1. You just don’t get it. The MacZapper is a piece of history. It was one of the first if not the first gun controler for a home video game. Sure, the NES gun was better, designed several years of experience later. For a lot of us the MacZapper is was the first place we ever saw a light gun that we could actually have in our own homes. Before that it was just maybe that one video game that was always busy at the arcade.

        Saying to just get an NES is like telling someone who wants to buy a model-t that a 1995 Focus goes faster. Sure, it does but that’s not the point.

      1. Actually, I thought about doing that and even started a prototype 3D model. Another thought I had was to create a set of buttons and mount the controls for the display in that spot.

        In the end, I went with the spacer (and if you notice I hot glued that in not super glue) in case I wanted to do a followup on those mods as it would be easier to swap out.

        Also, you are right… it didn’t come with the monitor or any of the internals. What you see is what was donated.

        1. I have some dell laptop 3.5” diskette drives lying around, they feature a micro usb port and work on a pc, probably would work on the pi to, so if you make a bracket you could add the real thing to the mac.

      1. It couldn’t have been all THAT popular. I didn’t find much on Google either. Since it’s old though I thought I’d try quux.org and found a writeup about connecting one to a Basic Stamp. Maybe someone could use that as a start for connecting one to an Arduino or a Pi.

        1. I’ve never heard of one before, though I don’t play games.

          The talk here did remind me of one maybe unique Mac artifact.

          There was a gadget that replaced the ribbon cartidge in the Apple Imagewriter. It turned the printer into a scanner. Move the carriage across the page then move to the next line. Scanners were expensive at the time.

          It was called ThunderScan.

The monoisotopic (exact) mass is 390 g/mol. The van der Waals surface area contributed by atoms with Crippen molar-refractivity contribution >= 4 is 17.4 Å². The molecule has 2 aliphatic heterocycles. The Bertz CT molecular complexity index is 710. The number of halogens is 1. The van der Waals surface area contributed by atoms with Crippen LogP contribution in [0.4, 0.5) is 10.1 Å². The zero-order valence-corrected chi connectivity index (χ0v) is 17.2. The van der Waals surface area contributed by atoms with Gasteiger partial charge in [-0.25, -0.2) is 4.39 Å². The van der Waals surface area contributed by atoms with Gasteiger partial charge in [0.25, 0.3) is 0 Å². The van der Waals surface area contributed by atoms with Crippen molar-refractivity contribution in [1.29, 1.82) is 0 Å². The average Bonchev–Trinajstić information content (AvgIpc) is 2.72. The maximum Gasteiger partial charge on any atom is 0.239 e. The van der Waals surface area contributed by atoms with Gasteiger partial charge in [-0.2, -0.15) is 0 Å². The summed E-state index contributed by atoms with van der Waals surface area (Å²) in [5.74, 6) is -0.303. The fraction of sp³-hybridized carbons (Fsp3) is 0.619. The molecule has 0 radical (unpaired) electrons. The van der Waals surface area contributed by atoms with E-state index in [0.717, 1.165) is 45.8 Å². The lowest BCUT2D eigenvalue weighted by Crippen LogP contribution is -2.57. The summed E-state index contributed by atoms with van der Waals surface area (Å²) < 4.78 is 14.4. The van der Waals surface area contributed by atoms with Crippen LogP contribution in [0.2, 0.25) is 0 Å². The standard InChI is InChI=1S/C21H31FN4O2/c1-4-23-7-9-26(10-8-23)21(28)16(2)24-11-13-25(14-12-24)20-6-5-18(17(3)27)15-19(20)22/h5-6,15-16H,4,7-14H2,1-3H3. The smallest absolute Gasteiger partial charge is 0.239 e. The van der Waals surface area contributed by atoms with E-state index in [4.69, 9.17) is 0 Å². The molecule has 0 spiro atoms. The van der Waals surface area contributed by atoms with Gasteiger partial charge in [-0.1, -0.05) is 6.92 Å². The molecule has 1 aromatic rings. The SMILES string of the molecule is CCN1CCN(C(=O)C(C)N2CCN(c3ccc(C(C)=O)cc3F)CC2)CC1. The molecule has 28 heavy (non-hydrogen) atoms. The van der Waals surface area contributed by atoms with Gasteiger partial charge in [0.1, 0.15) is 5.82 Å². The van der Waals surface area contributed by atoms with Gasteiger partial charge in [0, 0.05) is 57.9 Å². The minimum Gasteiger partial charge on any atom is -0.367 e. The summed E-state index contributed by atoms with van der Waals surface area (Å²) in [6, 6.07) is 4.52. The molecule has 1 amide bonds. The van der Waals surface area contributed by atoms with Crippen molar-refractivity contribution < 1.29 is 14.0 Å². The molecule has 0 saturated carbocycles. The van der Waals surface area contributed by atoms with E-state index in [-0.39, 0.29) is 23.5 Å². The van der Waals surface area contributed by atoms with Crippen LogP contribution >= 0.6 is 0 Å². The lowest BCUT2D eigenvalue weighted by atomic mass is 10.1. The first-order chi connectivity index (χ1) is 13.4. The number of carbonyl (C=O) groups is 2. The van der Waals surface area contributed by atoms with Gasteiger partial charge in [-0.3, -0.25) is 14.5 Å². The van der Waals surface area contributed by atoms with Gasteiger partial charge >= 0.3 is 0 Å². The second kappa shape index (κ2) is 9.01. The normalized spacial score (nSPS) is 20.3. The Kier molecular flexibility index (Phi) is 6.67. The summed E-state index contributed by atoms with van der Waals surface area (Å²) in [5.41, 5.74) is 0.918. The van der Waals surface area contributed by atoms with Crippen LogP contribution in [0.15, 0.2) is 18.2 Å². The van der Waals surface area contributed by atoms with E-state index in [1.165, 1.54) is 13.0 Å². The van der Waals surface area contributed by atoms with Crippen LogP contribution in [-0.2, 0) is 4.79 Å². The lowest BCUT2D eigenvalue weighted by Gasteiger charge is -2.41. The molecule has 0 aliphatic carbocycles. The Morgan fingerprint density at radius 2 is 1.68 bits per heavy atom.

4. Sorry to get you all excited then to just let you down :-(

      Unfortunately it didn’t come with the monitor, or any internals for that matter. Just an empty case and a jacked up keyboard that has missing keys.

      We spent a lot of time trying to figure out the “best” way to replicate an original monitor, and trust me some of the ideas we had were interesting to say the least.

      In the end we wanted to go with something that would be easy enough for other people to reproduce which is I go into all the step-by-step detail, and why we made sure to make all of the 3D models available on Thingiverse (https://www.thingiverse.com/thing:4565768)

      1. That’s so strange. I really like this project, even though it’s me who usually complains quite often. πŸ˜…

        Anyway. Tony, I think this was well done, seriously. 😎 Especially, if we consider that only the plain case was left.

        Sure, a CRT monitor would have been nice, but finding one that fits the case nicely is tricky.

        Old green or amber monitor in 9″ may fit, have Composite (precisely, VBS), but are rare nowadays. Also, people surely would complain that these colours are not authentic (for a Mac).
        Same goes for amber/orange gas plasma screens, who look more organic/CRT-like.

        Best wishes,

    5. You do realize its an emulator and that most emulators allow you to use your mouse as a light gun, and that most after market light guns emulate a mouse. Take a dead maczapper and replace its guts, and you are good to go. Also an LCD screen does’t always mean a light gun won’t work. The NES light gun will work on any LCD that introduces less than a 5 millisecond delay between the input of the video signal and an image being displayed. Yes most lcds introduce a 35 millisecond delay, but some have a game mode with less delay. There used to be a database of lcds that worked with the NES zapper but it hasn’t been updated in a long time.

  2. I still have the “motherboard ” and analog board from my Mac Plus, the CRT and case discarded because the CRT was dimming fron use. It was used when I was given it in 1993. The boards were still maybe useful 20 years ago.

    I should scrounge an aquarium and put the Mac Plus parts in it.

  3. I’ve been searching all over for the closest sized screen to the old CRT to do this exact swap. I didn’t see anything in the article or video listing what the device was that you ended up using as the donor for the screen. Is it anything that’s readily available or just a random find off eBay?